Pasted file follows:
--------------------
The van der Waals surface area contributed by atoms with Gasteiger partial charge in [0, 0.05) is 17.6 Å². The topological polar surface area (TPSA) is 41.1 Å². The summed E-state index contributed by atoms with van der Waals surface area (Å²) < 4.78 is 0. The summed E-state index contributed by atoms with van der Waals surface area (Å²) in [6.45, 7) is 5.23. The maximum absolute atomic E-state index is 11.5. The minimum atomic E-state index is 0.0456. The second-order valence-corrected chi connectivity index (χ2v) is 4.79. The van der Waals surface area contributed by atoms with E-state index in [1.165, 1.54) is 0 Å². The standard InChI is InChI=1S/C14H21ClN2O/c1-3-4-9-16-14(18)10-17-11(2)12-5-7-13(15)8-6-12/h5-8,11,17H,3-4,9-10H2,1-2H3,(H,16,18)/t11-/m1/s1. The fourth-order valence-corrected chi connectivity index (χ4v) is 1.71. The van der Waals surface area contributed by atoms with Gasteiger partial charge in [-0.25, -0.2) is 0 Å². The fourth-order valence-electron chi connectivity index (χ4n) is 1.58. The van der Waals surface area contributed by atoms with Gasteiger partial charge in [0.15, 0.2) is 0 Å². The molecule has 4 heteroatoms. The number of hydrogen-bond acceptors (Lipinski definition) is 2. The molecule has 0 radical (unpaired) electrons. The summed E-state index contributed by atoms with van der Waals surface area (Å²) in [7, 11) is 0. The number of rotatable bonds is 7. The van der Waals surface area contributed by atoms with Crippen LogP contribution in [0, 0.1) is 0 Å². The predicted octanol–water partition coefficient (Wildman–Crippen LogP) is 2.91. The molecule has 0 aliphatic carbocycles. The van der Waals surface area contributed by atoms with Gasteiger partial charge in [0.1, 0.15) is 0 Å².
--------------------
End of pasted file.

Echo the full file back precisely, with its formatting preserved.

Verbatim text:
The van der Waals surface area contributed by atoms with Gasteiger partial charge in [0, 0.05) is 17.6 Å². The topological polar surface area (TPSA) is 41.1 Å². The summed E-state index contributed by atoms with van der Waals surface area (Å²) < 4.78 is 0. The summed E-state index contributed by atoms with van der Waals surface area (Å²) in [6.45, 7) is 5.23. The maximum absolute atomic E-state index is 11.5. The minimum atomic E-state index is 0.0456. The second-order valence-corrected chi connectivity index (χ2v) is 4.79. The van der Waals surface area contributed by atoms with E-state index in [1.165, 1.54) is 0 Å². The standard InChI is InChI=1S/C14H21ClN2O/c1-3-4-9-16-14(18)10-17-11(2)12-5-7-13(15)8-6-12/h5-8,11,17H,3-4,9-10H2,1-2H3,(H,16,18)/t11-/m1/s1. The fourth-order valence-corrected chi connectivity index (χ4v) is 1.71. The van der Waals surface area contributed by atoms with Gasteiger partial charge in [-0.25, -0.2) is 0 Å². The fourth-order valence-electron chi connectivity index (χ4n) is 1.58. The van der Waals surface area contributed by atoms with Gasteiger partial charge in [0.15, 0.2) is 0 Å². The molecule has 4 heteroatoms. The number of hydrogen-bond acceptors (Lipinski definition) is 2. The molecule has 0 radical (unpaired) electrons. The summed E-state index contributed by atoms with van der Waals surface area (Å²) in [7, 11) is 0. The number of rotatable bonds is 7. The van der Waals surface area contributed by atoms with Crippen LogP contribution in [0, 0.1) is 0 Å². The predicted octanol–water partition coefficient (Wildman–Crippen LogP) is 2.91. The molecule has 0 aliphatic carbocycles. The van der Waals surface area contributed by atoms with Gasteiger partial charge in [0.1, 0.15) is 0 Å².